If you have an estate plan in place you are actually among a minority of Americans. That’s correct, even though death is widely understood as one of the proverbial two inevitable facts of life, the majority of American adults have not executed all of the necessary estate planning documents.
There are those who have taken a single step along the way. Perhaps you had a last will drawn up when you had your first child, or when you got married.
This does not mean that you are completely prepared for the eventualities of aging and your eventual death. Everyone should have a thorough estate plan in place that addresses the contingencies that you may face during the latter stages of your life, the period that people refer to as the “twilight years.”
Transferring Your Assets
Arranging for the transfer of your assets may require more than just a simple last will. For one thing, an estate must be probated when a last will is used to direct asset distributions. The resources won’t be passed on to the heirs until this legal process has run its course.
How long will probate last? Depending on the exact circumstances it could take a number of months or even a number of years.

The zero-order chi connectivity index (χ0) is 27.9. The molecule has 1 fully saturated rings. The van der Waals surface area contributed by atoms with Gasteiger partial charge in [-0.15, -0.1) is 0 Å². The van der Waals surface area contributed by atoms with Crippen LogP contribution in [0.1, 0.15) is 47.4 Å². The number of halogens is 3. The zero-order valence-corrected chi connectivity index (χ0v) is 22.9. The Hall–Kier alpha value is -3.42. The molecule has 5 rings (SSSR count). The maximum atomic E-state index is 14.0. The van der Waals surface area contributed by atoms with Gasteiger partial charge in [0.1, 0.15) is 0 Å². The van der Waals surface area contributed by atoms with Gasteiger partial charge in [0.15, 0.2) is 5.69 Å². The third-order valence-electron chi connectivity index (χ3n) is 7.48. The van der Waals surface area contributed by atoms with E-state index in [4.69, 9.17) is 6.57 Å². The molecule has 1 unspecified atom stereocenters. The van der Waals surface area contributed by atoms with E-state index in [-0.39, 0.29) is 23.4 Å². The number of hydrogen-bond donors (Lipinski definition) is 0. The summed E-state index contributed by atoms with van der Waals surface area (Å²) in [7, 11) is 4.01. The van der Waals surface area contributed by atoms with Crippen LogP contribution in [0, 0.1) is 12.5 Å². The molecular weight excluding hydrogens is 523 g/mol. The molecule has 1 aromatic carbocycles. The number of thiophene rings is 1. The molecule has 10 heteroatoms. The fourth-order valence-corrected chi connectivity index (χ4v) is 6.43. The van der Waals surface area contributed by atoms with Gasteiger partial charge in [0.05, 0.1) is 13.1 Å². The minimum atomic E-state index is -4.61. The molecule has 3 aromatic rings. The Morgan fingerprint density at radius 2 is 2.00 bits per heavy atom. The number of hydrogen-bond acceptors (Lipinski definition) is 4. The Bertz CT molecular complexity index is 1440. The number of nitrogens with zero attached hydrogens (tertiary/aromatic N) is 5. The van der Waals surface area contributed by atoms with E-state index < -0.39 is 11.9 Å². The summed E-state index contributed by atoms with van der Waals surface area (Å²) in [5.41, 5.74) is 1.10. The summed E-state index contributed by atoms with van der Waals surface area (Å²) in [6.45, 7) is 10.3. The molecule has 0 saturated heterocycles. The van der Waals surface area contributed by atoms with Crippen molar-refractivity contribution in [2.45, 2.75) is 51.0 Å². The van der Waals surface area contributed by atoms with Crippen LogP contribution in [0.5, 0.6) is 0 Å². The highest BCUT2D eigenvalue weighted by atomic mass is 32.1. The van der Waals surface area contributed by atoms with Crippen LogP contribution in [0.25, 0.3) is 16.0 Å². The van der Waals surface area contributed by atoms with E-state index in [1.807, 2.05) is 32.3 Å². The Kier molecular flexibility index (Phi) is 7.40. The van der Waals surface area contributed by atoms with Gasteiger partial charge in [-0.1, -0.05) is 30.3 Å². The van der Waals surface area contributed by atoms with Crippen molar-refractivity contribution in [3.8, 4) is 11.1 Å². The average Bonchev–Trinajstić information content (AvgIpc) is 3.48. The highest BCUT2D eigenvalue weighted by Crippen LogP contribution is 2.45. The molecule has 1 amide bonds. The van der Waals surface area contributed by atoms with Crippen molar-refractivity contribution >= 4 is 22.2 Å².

To avoid probate you could convey assets into a revocable living trust. If you do this the trustee that you select will distribute the assets to your beneficiaries in accordance with your wishes as stated in the trust agreement.
Revocable living trusts are good for avoiding probate, but they don’t provide tax efficiency, and they don’t protect assets. If you want to shield assets from creditors, claimants, and former spouses you will want to go in a different direction.
You can also take various different steps to enable tax efficient asset transfers to your loved ones.
Most people don’t die one day after being perfectly healthy for the period of time leading up to the fateful event. To account for the possibility of incapacity you should state your choices regarding the possible utilization of artificial life-support measures in a living will.
It is possible that decisions could become necessary that are not specifically addressed in the living will. As a result you should execute a health care proxy or durable power of attorney for health care. With this legal instrument you name someone who can legally make medical decisions in your behalf.
There is also the matter of financial decision-making. If you become incapacitated someone must handle your affairs.
If you use a revocable living trust you may select a successor trustee who would manage the funds. You could also create a durable power of attorney for financial decision-making and appoint a handpicked attorney-in-fact.
Mr. Kraft assists clients primarily in the areas of estate planning and administration, Medicaid planning, federal and state taxation, real estate and corporate law, bringing the added perspective of an accounting background to his work.
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